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Twin-twin transfusion syndrome (TTTS) is a rare, serious condition that can occur in pregnancies when identical twins share a placenta. Abnormal blood vessel connections form in the placenta and allow blood to flow unevenly between the babies. One twin − called the donor – becomes dehydrated; and the other − called the recipient − develops high blood pressure and produces too much urine and over fills the amniotic sac.
TTTS is a disease of the placenta, not the babies themselves, and affects each twin differently. The donor twin, who is becoming dehydrated, does not produce as much urine as it should, resulting in a low amount of amniotic fluid and poor fetal growth. The recipient twin, whose system is overwhelmed by too much fluid, produces more urine than usual. This eventually leads to an enlarged bladder and excess amniotic fluid. The excess fluid can put a strain on the recipient twin’s heart, sometimes leading to heart failure.
Without treatment, this condition can be fatal for both twins. Fetal surgery is sometimes necessary to save one or both babies. The prognosis is usually better when the condition develops after 20 weeks’ gestation.
Receiving a diagnosis of twin-twin transfusion syndrome is an emotional experience, and in some cases decisions about treatment must be made quickly. At the Cincinnati Fetal Center, we are here to help, providing a thorough, compassionate approach to each patient’s care.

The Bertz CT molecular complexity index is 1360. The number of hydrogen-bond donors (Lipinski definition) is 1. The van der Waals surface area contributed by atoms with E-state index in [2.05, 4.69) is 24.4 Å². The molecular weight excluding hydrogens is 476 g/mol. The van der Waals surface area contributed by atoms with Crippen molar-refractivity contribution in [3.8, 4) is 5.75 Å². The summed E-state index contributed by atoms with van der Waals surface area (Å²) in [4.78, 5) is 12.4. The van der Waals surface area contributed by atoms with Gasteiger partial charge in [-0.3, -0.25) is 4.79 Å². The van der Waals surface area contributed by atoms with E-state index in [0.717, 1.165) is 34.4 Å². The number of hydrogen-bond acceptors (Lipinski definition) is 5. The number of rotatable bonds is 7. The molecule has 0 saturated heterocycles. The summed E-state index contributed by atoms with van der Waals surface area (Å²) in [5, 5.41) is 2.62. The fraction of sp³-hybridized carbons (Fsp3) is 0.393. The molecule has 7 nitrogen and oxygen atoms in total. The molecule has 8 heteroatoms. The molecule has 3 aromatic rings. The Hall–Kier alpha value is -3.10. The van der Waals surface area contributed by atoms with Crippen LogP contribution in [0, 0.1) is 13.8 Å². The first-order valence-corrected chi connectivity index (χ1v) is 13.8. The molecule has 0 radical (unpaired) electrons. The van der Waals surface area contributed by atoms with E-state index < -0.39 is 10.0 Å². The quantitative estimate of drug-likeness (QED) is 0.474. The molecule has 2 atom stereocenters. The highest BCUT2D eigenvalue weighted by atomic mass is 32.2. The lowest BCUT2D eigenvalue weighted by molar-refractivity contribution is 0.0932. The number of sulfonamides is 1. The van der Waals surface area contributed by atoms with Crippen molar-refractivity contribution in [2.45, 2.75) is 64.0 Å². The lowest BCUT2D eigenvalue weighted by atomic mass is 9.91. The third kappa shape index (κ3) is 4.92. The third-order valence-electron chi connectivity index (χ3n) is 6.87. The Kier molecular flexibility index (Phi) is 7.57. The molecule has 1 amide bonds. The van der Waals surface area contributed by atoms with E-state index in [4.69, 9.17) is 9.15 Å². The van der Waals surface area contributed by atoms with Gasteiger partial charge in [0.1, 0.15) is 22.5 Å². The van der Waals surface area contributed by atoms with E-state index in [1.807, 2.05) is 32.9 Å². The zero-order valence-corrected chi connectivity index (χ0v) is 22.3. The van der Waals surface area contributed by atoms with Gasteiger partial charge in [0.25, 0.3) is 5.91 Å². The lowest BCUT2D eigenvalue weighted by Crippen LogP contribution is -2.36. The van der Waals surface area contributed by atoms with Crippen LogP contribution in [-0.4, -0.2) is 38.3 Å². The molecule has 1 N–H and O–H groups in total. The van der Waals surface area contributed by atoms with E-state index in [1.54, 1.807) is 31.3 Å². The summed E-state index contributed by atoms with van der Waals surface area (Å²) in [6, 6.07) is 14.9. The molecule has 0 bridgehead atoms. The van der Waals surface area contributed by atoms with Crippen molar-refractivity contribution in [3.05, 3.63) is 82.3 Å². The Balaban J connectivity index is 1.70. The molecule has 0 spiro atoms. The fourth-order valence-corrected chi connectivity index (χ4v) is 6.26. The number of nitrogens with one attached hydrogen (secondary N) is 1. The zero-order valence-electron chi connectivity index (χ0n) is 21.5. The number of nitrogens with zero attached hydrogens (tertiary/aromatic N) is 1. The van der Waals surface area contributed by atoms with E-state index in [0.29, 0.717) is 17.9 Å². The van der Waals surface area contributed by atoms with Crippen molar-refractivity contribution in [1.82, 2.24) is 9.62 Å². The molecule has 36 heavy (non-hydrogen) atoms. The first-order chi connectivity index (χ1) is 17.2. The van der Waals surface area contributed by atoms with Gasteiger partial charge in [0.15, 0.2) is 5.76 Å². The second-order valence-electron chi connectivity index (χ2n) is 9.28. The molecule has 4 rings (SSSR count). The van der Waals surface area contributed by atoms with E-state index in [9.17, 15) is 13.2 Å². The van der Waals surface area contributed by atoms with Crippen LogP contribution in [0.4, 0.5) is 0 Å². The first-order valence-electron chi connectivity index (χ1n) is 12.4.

Our experienced maternal and fetal care specialists offer a complete range of diagnostic tests and treatment options. Surgeons at the Fetal Center have performed more than 828* fetal surgeries for TTTS since 2004. Our center is among only a handful of centers that can offer surgical interventions for triplet pregnancies affected by this condition and for patients who have an anterior placenta. An anterior placenta is positioned toward the front of the mother’s womb, and its location increases the technical difficulty of surgery.
*Data based on patients cared for by the Cincinnati Fetal Center from Feb. 1, 2004, through Sept. 30, 2013.
The Cincinnati Fetal Center provides evaluation, a definitive diagnosis and recommendations for treatment in a one- or two-day visit. Surgery may take place very soon afterward, sometimes within a day of the diagnosis.
When patients come to the Fetal Center for an evaluation, the first step is to confirm that their symptoms are related to TTTS and not to another condition, such as diabetes or a viral infection. We use ultrasound, fetal MRI and fetal echocardiography (a detailed examination of the baby’s heart by ultrasound) to provide more information about the severity of the condition and to help us recommend a treatment plan once TTTS is confirmed.